*Many images available for use, please contact Alison for details. Thanks to Prof. JR Leake, Dr DP Donnell, Dr Bryn Dentinger and Dr Rebecca Yahr for the use of their images in this blog.

Thanks also to Paul Cannon, David Minter and David Hawksworth for organising the symposium. The full program of talks is available here.

Tuesday, 17 December 2013

Australian Fungus Forayers in France

Text and images by Alison Pouliot

Autumnal forests of the French Jura
Driving rain and wild winds did little to deter over 30 participants who attended a fungus foray in the French Jura last weekend.

France, the home of the world's first mycological society is of course also famous for its prized truffles.  These long scientific and cultural connections have embedded fungi deeply within the consciousness and knowledge of local folk.

Last Sunday's forayers, however, originated from further flung lands including a mob from Downunder.  The mainly expatriate group was keen to see what fungi inhabited the hills beyond the NGOs in nearby Geneva that had brought many of them to Europe.

Mt Mussy provided an idyllic foray location complete with falling leaves swirling through shafts of soft autumnal light.  Forayers wended their way through chestnut and oak, birch and beech as well as various conifers, eyes glued to the ground

Fungus forayers at Mt Mussy.

Although many of the larger fleshy fungi had disappeared by this late stage in the season, the abundance of large old wood proffered an interesting array of saprobic species. Among the highlights were various Helvella species and Thelephora anthocephala. The mycophagists in the group were excited to discover Hydnum repandum.

A helluva lot of competition seems to exist among the Helvella genus to maximise the kookiest mophological manifestation. Helvella lacunosa, H. crispa and H. macropus.

Hypholoma sublateritium busily decomposing a log.

A French echidna?  No, but Thelephora anthocephala is also an extremely interesting organism.
Even the slime mould Lycogala epidendrum braved the cold to decorate this fallen log.
Some lovely specimens of Hydnum repandum kept the mycophagists happy.

It was inspiring that half our group were children, whose young minds and memories retained the names, knowledge and curiosity from the previous autumn's foray. Our canine companions however, proved less helpful with none managing to unearth a single truffle.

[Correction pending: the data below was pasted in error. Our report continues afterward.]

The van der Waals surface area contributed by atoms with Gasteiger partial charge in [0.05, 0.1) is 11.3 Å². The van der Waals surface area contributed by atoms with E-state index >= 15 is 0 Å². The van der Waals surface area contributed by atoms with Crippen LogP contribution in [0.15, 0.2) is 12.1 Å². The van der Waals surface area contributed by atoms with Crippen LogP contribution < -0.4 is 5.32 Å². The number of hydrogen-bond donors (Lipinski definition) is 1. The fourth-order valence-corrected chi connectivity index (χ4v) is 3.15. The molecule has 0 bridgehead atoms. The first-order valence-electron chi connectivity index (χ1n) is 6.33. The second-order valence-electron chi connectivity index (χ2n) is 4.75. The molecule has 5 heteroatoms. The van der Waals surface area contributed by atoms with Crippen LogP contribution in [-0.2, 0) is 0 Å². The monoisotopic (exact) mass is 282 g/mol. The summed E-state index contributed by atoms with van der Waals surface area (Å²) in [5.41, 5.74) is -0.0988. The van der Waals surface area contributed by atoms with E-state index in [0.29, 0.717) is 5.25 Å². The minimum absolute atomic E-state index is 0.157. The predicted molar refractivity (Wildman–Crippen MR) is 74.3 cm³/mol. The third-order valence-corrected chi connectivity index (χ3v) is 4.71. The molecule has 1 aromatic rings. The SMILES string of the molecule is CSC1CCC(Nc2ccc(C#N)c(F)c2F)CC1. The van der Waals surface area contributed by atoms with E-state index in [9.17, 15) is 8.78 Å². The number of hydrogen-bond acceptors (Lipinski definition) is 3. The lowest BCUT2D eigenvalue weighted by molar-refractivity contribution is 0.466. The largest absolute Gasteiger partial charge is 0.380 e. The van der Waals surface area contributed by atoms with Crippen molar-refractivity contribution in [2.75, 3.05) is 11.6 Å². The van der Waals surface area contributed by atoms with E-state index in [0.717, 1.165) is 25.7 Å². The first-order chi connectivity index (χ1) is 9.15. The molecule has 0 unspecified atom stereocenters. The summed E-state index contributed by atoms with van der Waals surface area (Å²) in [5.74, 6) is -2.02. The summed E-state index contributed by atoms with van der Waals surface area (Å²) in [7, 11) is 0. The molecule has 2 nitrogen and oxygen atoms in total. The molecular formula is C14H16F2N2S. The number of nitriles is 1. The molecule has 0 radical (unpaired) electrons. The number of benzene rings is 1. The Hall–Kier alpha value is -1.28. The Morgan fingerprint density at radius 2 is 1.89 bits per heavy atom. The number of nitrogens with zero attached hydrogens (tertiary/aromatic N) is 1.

The foray finished around the fire with vin rouge and afternoon tea at the home of Aussies, Bron and Nico Lay who generously hosted the event and also organise the annual Australia Festival.  As we left the darkening forest, a conversation arose among the Australians about Abbot's war on science.  A young voice chipped in, 'How silly!  How are we supposed to discover the world without science'.  Oh for the refreshing wisdom of a six-year old and a new science minister in the making perhaps?

Australian fungal advocate, Roman (Banjo) Lay Clark demonstrates how well a tree can grow if accompanied by its mycorrhizal fungal partners.
Time to head home....


Fungi of Central Victoria's Box-Gum Grassy Woodlands and Derived Grasslands

by Alison Pouliot

Hundreds, possibly thousands of species of fungi inhabit Central Victoria's Box-Gum Grassy Woodlands and Derived Grasslands. Although rarely a focus of biodiversity management, fungi are vitally important to the health and resilience of these ecosystems. 

Many fungi may be threatened by processes that have resulted in widespread destruction or deterioration of these woodlands, especially as they are now largely restricted to isolated remnants. While awareness of threatened plants and animals is increasing, fungi are still in need of greater focus to ensure their conservation.

Fortunately, these woodlands are now recognised in both State and National legislation, including the Flora and Fauna Guarantee Act 1998 and the Environment Protection and Biodiversity Conservation Act 2000. Various community programs are underway to maintain and restore woodlands on both private and public land.

One hundred fungal species from these woodlands have been recorded and documented by some enthusiastic mycophiles at the Wedderburn Conservation Management Network (WCMN). These are illustrated on the WCMN website.

The WCMN actively work towards conserving and enhancing the biodiversity of the Wedderburn area.
The area managed incorporates approximately 170,000 hectares between the townships of Wedderburn and Wychitella and comprises fragmented public land blocks and freehold properties important for conservation of Box-Ironbark forests and woodlands. This also includes Wychitella Nature Conservation Reserve and Kooyoora State Park as well as smaller areas supporting large remnant trees and rare native pastures.

In addition to various projects such as Box-Gum Grassy Woodlands revegetation, weed control and reconnecting remnant vegetation, the group has also had an active interest in fungi.  In conjunction with Parks Victoria the group has held several fungal ecology workshops in recent years and members have developed considerable skills in fungus identification. The group is setting a fantastic example of working towards including fungi in the conservation of biodiversity in the region.

A selection of species recorded in the Box-Gum Grassy Woodlands is shown below.

Tuesday, 10 December 2013

Fungi of the Wombat Forest and Macedon Ranges